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Thu Jan 31, 2013, 01:36 AM

Hagel's Call for Nuclear Disarmament Has Been Mainstream Since Reagan

http://www.theatlantic.com/politics/archive/2013/01/hagels-call-for-nuclear-disarmament-has-been-mainstream-since-reagan/272597/

Hagel's Call for Nuclear Disarmament Has Been Mainstream Since Reagan

By Joseph Cirincione
Jan 29 2013, 8:01 AM ET

He wants to decrease the size of our arsenal. But so do most security experts, on both sides of the aisle -- something opponents of his nomination have forgotten.

Among the many heresies imputed to Chuck Hagel is the belief that we can greatly reduce our nuclear arsenal. The former Nebraska senator's views, however, are hardly radical -- in fact, they are downright boring. They represent the consensus of such a long list of security experts from both political parties that it is hard to list them and still keep this article interesting.

Senator James Inhofe of Oklahoma and several other key GOP leaders base their opposition to Hagel's nomination as secretary of defense in large part on the supposedly extreme policies he advanced. Inhofe said that while Hagel's military service was commendable, he has been "an outspoken supporter of nuclear disarmament" and "seeks a world free of nuclear weapons."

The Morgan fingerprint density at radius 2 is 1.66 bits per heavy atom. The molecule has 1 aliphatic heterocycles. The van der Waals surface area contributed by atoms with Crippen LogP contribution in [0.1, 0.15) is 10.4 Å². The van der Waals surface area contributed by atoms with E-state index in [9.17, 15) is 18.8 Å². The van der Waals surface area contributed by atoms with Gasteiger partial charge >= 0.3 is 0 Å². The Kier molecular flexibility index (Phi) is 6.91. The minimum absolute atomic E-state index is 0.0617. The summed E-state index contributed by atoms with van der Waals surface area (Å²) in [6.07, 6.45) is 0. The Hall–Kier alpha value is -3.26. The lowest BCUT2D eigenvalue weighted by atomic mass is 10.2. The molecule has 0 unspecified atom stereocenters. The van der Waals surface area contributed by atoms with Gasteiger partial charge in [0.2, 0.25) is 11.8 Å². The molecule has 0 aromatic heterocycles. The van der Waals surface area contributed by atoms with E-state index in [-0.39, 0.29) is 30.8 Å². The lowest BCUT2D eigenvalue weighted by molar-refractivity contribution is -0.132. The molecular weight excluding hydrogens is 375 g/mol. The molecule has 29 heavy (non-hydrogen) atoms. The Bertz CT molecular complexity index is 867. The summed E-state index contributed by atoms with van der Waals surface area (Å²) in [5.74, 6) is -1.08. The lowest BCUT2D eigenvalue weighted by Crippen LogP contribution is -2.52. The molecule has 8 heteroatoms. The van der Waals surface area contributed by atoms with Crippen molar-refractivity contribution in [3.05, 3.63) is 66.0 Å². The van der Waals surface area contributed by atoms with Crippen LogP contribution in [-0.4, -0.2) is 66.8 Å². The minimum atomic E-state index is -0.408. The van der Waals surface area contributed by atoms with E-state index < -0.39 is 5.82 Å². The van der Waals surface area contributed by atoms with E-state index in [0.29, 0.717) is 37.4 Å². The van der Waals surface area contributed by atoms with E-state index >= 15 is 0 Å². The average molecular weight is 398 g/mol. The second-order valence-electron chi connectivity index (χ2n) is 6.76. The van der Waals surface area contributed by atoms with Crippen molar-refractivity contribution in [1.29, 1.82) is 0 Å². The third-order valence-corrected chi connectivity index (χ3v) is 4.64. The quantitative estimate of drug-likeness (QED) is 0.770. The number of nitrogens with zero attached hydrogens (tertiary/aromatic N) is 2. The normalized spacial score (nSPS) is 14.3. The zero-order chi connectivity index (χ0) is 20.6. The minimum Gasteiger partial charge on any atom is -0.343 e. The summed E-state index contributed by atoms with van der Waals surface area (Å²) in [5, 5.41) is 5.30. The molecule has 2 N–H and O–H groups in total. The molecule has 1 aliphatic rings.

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Opponents of Hagel's appointment like to point to two people mentioned as alternatives to Hagel, former Undersecretary of Defense Michele Flournoy and current Deputy Secretary of Defense Ash Carter. They will be far more open to big nuclear budgets and big arsenals, Hagel critics hope. Sorry: Both have long shared Hagel's views. They were part of a working group that drafted a plan in 2007 for reducing nuclear threats that included the recommendation that "the U.S. and the other NPT nuclear weapons states ... should commit themselves to the goal of a world without nuclear weapons and to pursuing practical steps that would lay the groundwork for moving toward that goal."

Their report also called for the rapid Senate approval of the nuclear test-ban treaty. It suggested the U.S. "explore means of increasing warning and reaction times including by lowering alert rates of their strategic systems," and consider "an operationally deployed force of fewer than 1,000 nuclear weapons." *

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